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Margaret A. 'Peg' Hempling, 90, matriarch of large South Buffalo family

July 4, 1929 — Aug. 20, 2019

Few people were as well-known in South Buffalo for as many years as Margaret A. "Peg" Hempling.

People knew her from her 25 years of work in her husband's South Park Avenue pharmacy, from the Hollywood Avenue home from whose porch she monitored events on the street for 55 years, or as the matriarch of a large family that was touched by tragedy with the loss of three children.

In her mother's eulogy, her daughter, Margaret "Margie" McGlynn said, "I used the word 'stranger' once and she told me she didn’t know any strangers, because every person she met would become a friend, and she went out of her way to talk to just about everyone she came across." This, her daughter said, "could be frustrating if you were trying to get in or out of somewhere quickly with her."

Just over a month ago, some 80 friends and relatives gathered to honor Mrs. Hempling's extraordinary 90 years of life. On Aug. 20, 2019, she died in her longtime home after a sudden decline.

"She was a strong woman," said her daughter. "She always said her faith got her through it, but she would just face her challenges and obstacles head-on."

Mrs. Hempling was born at home in the Old First Ward, the second child of six of Emmett and Grace Guise O'Shei.

After graduating from St. Brigid's grade school in 1945, Mrs. Hempling earned a business certificate in 1947 from St. Ann's Commercial School.

At 15, she went to stay with Bertha Buckley, one of her mother's sisters, to keep her company and help with her two young children when her husband, Joe, was deployed with the Marines. Joe Buckley died at Iwo Jima, so Mrs. Hempling lived there for six years, until she was married. "I couldn't leave her alone with those young children," Mrs. Hempling said.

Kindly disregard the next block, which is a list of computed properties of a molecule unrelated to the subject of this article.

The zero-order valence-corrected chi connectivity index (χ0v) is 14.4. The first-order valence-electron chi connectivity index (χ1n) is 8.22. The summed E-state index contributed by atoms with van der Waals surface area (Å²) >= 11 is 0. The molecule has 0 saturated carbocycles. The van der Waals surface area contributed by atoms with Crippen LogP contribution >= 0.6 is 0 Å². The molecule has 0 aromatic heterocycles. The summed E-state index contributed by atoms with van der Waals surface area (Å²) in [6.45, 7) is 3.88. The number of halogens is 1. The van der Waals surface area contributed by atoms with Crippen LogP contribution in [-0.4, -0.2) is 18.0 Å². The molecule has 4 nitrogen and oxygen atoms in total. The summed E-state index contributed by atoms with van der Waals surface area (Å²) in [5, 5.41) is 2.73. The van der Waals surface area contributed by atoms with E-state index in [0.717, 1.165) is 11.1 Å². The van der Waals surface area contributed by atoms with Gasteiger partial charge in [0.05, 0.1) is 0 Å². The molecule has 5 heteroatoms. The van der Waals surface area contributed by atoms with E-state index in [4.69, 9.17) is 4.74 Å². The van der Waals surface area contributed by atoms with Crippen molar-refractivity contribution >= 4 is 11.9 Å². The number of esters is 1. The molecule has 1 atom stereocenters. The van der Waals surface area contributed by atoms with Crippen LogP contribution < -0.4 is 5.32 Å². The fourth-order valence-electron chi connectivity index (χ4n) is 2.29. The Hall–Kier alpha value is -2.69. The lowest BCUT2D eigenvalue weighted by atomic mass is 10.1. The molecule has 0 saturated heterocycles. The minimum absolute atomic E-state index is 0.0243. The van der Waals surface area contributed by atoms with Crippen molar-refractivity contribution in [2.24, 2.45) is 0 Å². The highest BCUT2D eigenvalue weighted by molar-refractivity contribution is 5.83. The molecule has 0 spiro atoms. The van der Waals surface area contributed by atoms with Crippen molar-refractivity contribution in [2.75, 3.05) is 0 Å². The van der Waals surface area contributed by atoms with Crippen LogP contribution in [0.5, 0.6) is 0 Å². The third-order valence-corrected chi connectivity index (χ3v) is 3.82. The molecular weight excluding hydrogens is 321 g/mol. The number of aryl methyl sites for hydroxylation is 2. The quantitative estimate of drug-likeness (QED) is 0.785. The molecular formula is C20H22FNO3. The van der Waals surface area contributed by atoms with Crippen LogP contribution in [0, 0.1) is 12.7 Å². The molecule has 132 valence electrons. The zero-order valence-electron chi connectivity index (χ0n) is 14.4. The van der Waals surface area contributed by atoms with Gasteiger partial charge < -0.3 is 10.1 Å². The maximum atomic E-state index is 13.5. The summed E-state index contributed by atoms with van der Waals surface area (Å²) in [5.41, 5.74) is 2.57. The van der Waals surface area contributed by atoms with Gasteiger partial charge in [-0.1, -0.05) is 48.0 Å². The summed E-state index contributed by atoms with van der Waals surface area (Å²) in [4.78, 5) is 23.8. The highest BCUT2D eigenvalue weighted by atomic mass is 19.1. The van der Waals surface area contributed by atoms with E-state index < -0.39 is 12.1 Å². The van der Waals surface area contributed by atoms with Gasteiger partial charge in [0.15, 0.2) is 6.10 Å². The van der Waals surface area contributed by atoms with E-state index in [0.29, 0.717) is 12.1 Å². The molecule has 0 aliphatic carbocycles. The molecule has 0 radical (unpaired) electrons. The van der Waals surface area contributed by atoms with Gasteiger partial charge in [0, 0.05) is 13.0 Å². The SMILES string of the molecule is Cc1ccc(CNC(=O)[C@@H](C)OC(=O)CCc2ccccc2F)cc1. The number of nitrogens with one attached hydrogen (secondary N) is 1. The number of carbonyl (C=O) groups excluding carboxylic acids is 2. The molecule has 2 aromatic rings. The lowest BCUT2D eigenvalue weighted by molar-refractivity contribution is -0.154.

She did clerical work at Liz Savoy, then worked at Monroe Abstract and Title Corp., her daughter said.

She met her future husband, Edward J. Hempling, when he drove her and other members of a wedding party home after the wedding. At age 90, she was still chucking over the fact that she left the house by a back way while he lingered out front to meet her again. He finally had to ask a mutual friend for her number, Mrs. Hempling said.

The two married on June 9, 1951, in St. Brigid's Church. Mr. Hempling became a pharmacist and in 1960 purchased the pharmacy on South Park at Crystal Avenue. Between children, Mrs. Hempling was the business's bookkeeper, payroll and accounts manager and worked the counter during busy times, her daughter said.

"She was extremely well-known on Hollywood Avenue," where the family moved in 1964, her daughter said. "She was always sitting out on the porch, so neighbors would come by and talk to her, and people driving by would wave to her. Everyone would see her and want to talk to her; they loved her."

The Hemplings had eight children, but lost three as children. Timothy died after contracting measles as a toddler; Judith and Susan were diagnosed with homocystinuria, a rare inherited disorder in which the body cannot process amino acids.

"She was advised that they needed such intensive care that she should institutionalize them," said her daughter. "She would never even consider it. They were her children and she would care for them in her home. She would often have one or both sleeping in her room." Caring for them through seizures, blood clots and strokes, she made their lives happy with their favorite TV shows, food and trips to the zoo and parks.

Her daughter noted that nearly 100 people commented on the Facebook post announcing her mother's death. "People wrote things like, 'She was so nice to me when I would come in to buy candy or to get medicine for my parents, and then I would run into her years later and she always remembered my name,' all sorts of accolades," her daughter said.

Mrs. Hempling's husband, Edward J. Hempling, died on Dec. 6, 2005, after 54 years of marriage. Her brother, William O'Shei, also died.

Besides Margaret McGlynn, Mrs. Hempling is survived by three other daughters, Donna Lawrence, Diane O'Connell and Joann Horrigan; a son, Edward Hempling; two brothers, Francis and Joseph O'Shei; two sisters, Shirley Ann Saulter and Elizabeth Wesolowski; 11 grandchildren; eight great-grandchildren; and many cousins, nieces and nephews.

A Memorial Mass will be said at 9:30 a.m. Saturday in Our Lady of Charity's St. Ambrose Worship Site, 65 Ridgewood Road.

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